something like an absolute moral sphere (history, the social totality), and
buttresses such an absolute with the necessary tactics governing practice (demystification of the commodity, ideology critique, the dialectic, and so on).
What does materialism ultimately espouse? That everything should be
rooted in material life and history, not in abstraction, logical necessity,
universality, essence, pure form, spirit, or idea." In the realm of aligned politics, everything is dangerous and immoral except for what one happens to believe. Personally I find Galloway's description of materialism as both accurate and contradictory. How can "everything be rooted in material life and history, not in abstraction" and simultaneously identify "an absolute moral sphere"? Isn't an absolute moral sphere already an abstraction? Furthermore, this is an argument grounded in antonyms, which are necessarily abstractions, like aligned and unaligned politics.

From a realist-ontological perspective, what does one want to say about moral spheres? Presumably that they are rooted in material life and history, though maybe not in those words. At least from my perspective, a law or a goal is a thing that exists. All that a realist ontology argues is that there is no particular moral law or goal that is ontologically essential. E.g., it is not necessary for the world to be just or end up in justice or even move toward greater justice. If justice is a historical and material thing, then it can change over time. It is possible that the concept may cease to exist, just as it is certain there was a time when it did not exist. To deny this would be to claim that justice is an essential and universal idea. Clearly one can make that claim, but not as a materialist. My understanding of the way a politically aligned materialist position works is that one believes one knows how the world should work. What is the basis for this belief? At the foundation I think one must belief in the material existence of antonyms.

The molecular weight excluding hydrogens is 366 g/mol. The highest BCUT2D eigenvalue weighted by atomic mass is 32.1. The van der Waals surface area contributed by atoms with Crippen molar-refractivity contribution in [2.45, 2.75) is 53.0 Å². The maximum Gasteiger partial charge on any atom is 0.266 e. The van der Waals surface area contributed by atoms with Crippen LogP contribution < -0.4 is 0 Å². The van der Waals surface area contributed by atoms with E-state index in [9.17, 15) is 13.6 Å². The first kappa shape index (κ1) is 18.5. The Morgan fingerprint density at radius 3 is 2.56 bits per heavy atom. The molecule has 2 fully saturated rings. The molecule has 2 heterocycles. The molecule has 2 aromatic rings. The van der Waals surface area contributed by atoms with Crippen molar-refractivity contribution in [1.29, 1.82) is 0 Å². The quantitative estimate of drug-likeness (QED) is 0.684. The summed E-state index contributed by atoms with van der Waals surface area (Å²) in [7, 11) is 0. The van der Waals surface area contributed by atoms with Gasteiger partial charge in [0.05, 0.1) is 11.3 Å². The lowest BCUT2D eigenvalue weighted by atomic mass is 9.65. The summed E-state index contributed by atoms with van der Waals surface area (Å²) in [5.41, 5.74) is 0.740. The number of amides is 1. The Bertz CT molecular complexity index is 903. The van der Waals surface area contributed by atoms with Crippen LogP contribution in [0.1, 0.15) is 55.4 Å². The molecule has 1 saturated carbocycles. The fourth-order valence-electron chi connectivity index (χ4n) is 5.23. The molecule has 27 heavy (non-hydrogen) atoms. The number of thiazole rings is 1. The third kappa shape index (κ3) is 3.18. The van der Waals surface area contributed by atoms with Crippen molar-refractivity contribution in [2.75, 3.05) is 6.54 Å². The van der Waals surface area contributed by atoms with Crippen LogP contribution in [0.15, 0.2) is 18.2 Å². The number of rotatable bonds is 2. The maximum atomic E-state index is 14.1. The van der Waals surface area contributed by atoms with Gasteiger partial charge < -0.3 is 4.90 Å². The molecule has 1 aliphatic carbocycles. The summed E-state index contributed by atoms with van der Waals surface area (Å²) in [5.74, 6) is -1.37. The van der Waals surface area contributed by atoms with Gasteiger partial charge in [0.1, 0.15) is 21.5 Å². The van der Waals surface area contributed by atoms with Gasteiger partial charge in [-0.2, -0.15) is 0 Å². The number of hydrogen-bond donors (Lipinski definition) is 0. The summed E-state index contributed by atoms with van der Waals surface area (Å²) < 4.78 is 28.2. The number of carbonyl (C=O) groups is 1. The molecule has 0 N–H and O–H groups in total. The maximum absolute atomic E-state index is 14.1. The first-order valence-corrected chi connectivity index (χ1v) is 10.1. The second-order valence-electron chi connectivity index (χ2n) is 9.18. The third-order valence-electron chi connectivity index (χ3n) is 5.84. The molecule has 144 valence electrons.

Contrary to Galloway's argument, it would seem fairly obvious that the most dangerous and destructive human actions have not come from politically unaligned positions but rather from those who believed that reality must conform to their political views. When one looks at how Christianity becomes Crusades and Inquistion or Marxism becomes Stalinism, how can one possibly believe that aligned political positions are not likely to exist as mercernaries or jump the gap between friend and enemy? A realist ontology does not accept that antonyms like friend and enemy exist in some absolute sense among real objects. Perhaps a realist ontology makes it more difficult to make the judgments that make political belief comfortable. If you want to argue that a realist ontology provides no grounds in itself for opposing genocide, I think you could make that argument. By the same token it provides no grounds for genocide, which is where politically aligned positions almost inevitably tend to go.